Which must to all, and ev'ry where, be known: Sce God descending in thy human frame; A style fo large as not this book can claim, Th’offended suffering in th’offender's name; Nor aught that bears reveal'd religion's name. All thy misdeeds to him imputed fee,

'Tis faid, the found of a Metliah's birth And all his righteousness devolv'd on thee. Is gone thro' all the habitable earth;

For, granting we have finn’d, and that th’offence But still that text must be confind alone Of man is made against Omnipotence,

To what was then inhabited and known: Some price that bears proportion must be paid ; And what provision could from thence accrue And infinite with infinite be weigh'd.

To Indian souls, and worlds discover'd news See then the Deit loft; remorse for vice, In other parts it helps, that ages past, Not paid; or, paid, inadequate in price : The scriptures there were known, and were emWhat farther incans can realon now direct,

brac'd, Or what relief from human wit expect? Till fin spread once again the shades of night; That thews us sick; and fadly are we sure What's that to these, who never saw the light? Still to be fick, eill Heav'n reveal the cure: Of all objections this indeed is chief If then Heav'n's will inust needs be understood, To startlc reason, stagger frail belief; sensc Which must, if we wantcure, and Heav’n be good, We grant 'tis true, that Heav'n from human Let all records of will reveal'd be shown; Has hid the secret paths of providence ; With fcripture all in equal balance thrown, But boundless wisdom, boundles mercy, may And our one sacrcd book will be that one. Find, ev'n for those bewilder'd souls, a way;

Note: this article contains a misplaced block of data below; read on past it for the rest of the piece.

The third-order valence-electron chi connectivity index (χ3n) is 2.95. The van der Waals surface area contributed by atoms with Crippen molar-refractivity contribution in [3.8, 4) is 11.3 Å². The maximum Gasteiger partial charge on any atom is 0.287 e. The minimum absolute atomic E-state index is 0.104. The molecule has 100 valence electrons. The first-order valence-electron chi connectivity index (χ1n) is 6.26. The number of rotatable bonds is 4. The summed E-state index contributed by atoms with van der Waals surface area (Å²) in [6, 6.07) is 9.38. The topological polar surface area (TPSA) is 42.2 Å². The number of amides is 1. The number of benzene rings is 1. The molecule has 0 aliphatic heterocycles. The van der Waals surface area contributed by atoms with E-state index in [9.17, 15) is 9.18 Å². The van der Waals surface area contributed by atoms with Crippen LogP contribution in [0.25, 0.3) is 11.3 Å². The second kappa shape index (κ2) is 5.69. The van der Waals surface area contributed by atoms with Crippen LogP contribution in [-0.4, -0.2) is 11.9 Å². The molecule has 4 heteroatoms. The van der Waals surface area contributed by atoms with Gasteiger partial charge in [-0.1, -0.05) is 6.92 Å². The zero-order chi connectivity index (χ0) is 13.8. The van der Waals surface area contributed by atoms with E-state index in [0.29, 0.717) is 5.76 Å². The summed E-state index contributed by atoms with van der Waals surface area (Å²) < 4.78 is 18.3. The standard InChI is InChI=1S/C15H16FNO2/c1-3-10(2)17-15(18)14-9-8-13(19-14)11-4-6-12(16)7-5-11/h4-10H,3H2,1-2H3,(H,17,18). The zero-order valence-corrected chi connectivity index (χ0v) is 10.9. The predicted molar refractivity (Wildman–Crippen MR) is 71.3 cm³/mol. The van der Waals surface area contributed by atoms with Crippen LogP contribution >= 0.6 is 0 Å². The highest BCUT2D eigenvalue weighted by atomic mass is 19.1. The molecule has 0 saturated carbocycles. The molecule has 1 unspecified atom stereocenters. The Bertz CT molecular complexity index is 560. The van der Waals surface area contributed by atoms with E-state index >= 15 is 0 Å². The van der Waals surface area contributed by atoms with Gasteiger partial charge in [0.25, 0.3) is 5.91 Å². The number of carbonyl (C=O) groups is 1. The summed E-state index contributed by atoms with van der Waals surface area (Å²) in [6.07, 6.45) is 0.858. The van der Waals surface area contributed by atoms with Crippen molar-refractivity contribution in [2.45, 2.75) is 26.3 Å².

Proof needs not here; for whether wecompare If from his nature focs may pity claim, [name. That impious, idle, fuperftitious ware

Much more may strangers who ne'er heard his Of rites, lustrations, off'rings, which before, And though no name be for salvation known, In various ages, various countries bore,

But that of his eternal Son's alone, With christian faith and virtues we thall and Who knows how far transcending goodnefs can None anfi'ring the great ends of human kind Extend the merits of that Son to man? But unis one rule of life, that shews us best Who knows what reasons may his mercy lead; How God may be appeas'd, and inortals blest. Or ignorance invincible may plead? Whether from length of time its worth we draw, Not only charity bids hope the best, The word is scarce more ancient than the law; But more the great apostle has exprest: Hċav’n’s earlv care prescrib'd for ev'ry age; “ That if the Gentiles, whom no law inspird, First in the foul, and after, in the page.

By nature did what was by law requir'd, Or, whether morc abstractediv we look, They, who the written rule had never known, Or on the writers, or the written book,

Were to themselves both rule and law alone: Whcuce, but from Heav'n, could men unskill'd To nature's plain imdictment they shall plead; In fev'ral ages born, in sev'ral parts, [in arts, And by their conscience be condemn'd or freed.". Weave such agreeing truths ? or how, or why, Most righteous dooin! because a rule reveal'd Should all confpire to cheat us with a lye? Is none to those from whom it was conceal'd. Unask'd their pains, ungrateful their advice, Then those who follow'd reason's dictates right, Starving their gain, and martyrdoin their price. Liv'd up, and lifted high their pat'ral light;



With Socrates may see their Maker's face, Which thus transmitted, if one mouth has fail'd,
While thousand rubric nartyrs want a place. Iminortal lyes on ages are intaild:
Nor does it baulk my charity, to find

And that some such have been, is prov'd too Th’Egyptian bishop of another mind;

plain, For though his creed eternal truth contains, If we consider int'reft, church, and gain. 'Tis hard for man to doom to endless pains O but, says one, tradition set aside, All who believ'd not all his zeal requir'd, Where can we hope for an unerring guide ? Unless he first could prove he was inspir'd ! For since th’original scripture has been loft, Then let us either think he meant to lay All copies disagreeing, maim'd the most, This faith, where publish'd, was the only way; Or christian faith can have no certain ground, Or else conclude that, Arius to confute,

Or truth in church-tradition mutt be found. The good old man, too eager in dispute,

Such an omniscient church we wjih indeed : Flew highs and as his christian fury rose, 'Twere worth both Testaments; cast in the creed: Damn'd all for heretics who durst oppofe. But if this mother be a guide to lure,